Jesse Jackson: After Dallas And Baton Rouge, We Need Action

Jesse Jackson

Rev. Jesse Jackson speaks to friends and family during the funeral of Alton Sterling at Southern University on July 15, 2016 in Baton Rouge, Louisiana. Sterling was shot by a police officer in front of the Triple S Food Mart in Baton Rouge on July 5th, leading the Department of Justice to open a civil rights investigation. (Photo by Sean Gardner/Getty Images)

After speaking at the funeral Alton Sterling last weekend, Rev. Jesse Jackson penned the following statement on July 17 released by Rainbow Push Coaliton:

As the Republican Party holds its national convention in Cleveland, Americans have been shaken by the shootings of police in Dallas and Baton Rouge, La., following the police shootings of black men in Baton Rouge and Falcon Heights, Minn. I spoke at the funeral of Alton Sterling in Baton Rouge, weeping with his family and friends, as they remembered and mourned their loved one. I spoke later at the National Organization of Black Law Enforcement Executives, leaders of the police in different communities, and witnessed their tears as they mourned the deaths of their fellow police officers in Baton Rouge.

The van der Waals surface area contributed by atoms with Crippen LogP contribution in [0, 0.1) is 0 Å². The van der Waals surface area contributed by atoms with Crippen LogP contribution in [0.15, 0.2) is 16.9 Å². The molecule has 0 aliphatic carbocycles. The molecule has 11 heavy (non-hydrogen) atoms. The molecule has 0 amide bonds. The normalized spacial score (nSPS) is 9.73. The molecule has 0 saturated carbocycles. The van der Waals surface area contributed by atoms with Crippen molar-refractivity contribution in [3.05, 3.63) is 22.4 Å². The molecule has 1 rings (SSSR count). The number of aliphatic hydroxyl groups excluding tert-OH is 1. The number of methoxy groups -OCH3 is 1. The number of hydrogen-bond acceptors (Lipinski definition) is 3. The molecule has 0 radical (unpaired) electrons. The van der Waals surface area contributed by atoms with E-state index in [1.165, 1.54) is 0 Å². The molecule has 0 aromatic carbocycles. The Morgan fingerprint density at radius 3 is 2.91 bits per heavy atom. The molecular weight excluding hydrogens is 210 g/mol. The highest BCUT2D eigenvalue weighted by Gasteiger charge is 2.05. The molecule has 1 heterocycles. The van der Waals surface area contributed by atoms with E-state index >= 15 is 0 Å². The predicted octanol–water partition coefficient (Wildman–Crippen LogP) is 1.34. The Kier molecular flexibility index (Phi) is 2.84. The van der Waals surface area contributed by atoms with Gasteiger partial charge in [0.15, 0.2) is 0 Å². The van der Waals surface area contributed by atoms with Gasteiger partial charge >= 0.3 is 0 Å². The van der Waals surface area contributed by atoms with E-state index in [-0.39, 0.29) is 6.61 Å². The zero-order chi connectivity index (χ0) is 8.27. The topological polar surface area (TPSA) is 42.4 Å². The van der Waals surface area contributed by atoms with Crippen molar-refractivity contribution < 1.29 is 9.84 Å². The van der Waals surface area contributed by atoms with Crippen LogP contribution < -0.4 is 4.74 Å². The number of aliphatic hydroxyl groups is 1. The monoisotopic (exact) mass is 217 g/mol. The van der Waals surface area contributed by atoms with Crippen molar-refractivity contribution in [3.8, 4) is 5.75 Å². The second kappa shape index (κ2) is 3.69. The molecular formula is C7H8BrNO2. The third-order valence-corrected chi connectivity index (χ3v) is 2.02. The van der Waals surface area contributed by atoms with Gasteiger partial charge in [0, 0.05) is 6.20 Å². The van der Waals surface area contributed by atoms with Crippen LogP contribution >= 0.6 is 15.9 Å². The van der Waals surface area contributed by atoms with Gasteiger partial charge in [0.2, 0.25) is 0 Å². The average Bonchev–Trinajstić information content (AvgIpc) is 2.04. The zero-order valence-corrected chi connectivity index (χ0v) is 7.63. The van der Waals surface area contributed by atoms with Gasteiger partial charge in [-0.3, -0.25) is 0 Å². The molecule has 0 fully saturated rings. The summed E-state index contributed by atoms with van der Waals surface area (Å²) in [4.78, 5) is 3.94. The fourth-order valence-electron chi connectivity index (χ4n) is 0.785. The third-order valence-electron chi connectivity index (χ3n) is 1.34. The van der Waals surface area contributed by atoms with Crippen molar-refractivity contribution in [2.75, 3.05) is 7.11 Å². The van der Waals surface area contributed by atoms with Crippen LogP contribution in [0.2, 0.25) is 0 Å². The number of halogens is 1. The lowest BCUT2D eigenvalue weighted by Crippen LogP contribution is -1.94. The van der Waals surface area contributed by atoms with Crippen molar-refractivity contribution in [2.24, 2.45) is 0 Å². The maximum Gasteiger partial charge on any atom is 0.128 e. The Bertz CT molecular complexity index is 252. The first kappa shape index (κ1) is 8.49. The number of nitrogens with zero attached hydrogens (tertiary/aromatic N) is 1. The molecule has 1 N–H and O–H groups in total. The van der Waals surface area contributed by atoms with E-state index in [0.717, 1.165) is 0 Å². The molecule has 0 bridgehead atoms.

There is a national call for mourning, for a conversation, for peace. But we need more than a conversation, more than weeping for our lost loved ones. We need common sense and action.

The police now are stupefied. They face people armed with weapons of war — assault rifles designed for battlefields, not for American street corners. There is no defense against snipers armed with such weapons. These weapons can take down planes. They can slaughter crowds. They can pick off police. Incredibly, people have the right to carry these weapons of mass destruction openly in various states.

No police chief in America supports easy access to military style weapons. They want these weapons banned. The ban used to have bipartisan support. Now the gun lobby has turned it into partisan gridlock. Those who bluster loudly that they are champions of law and order and of the police vote at the same time to allow their enemies to be armed to the teeth. But the police are crying out even as they are being buried: Protect us from these weapons.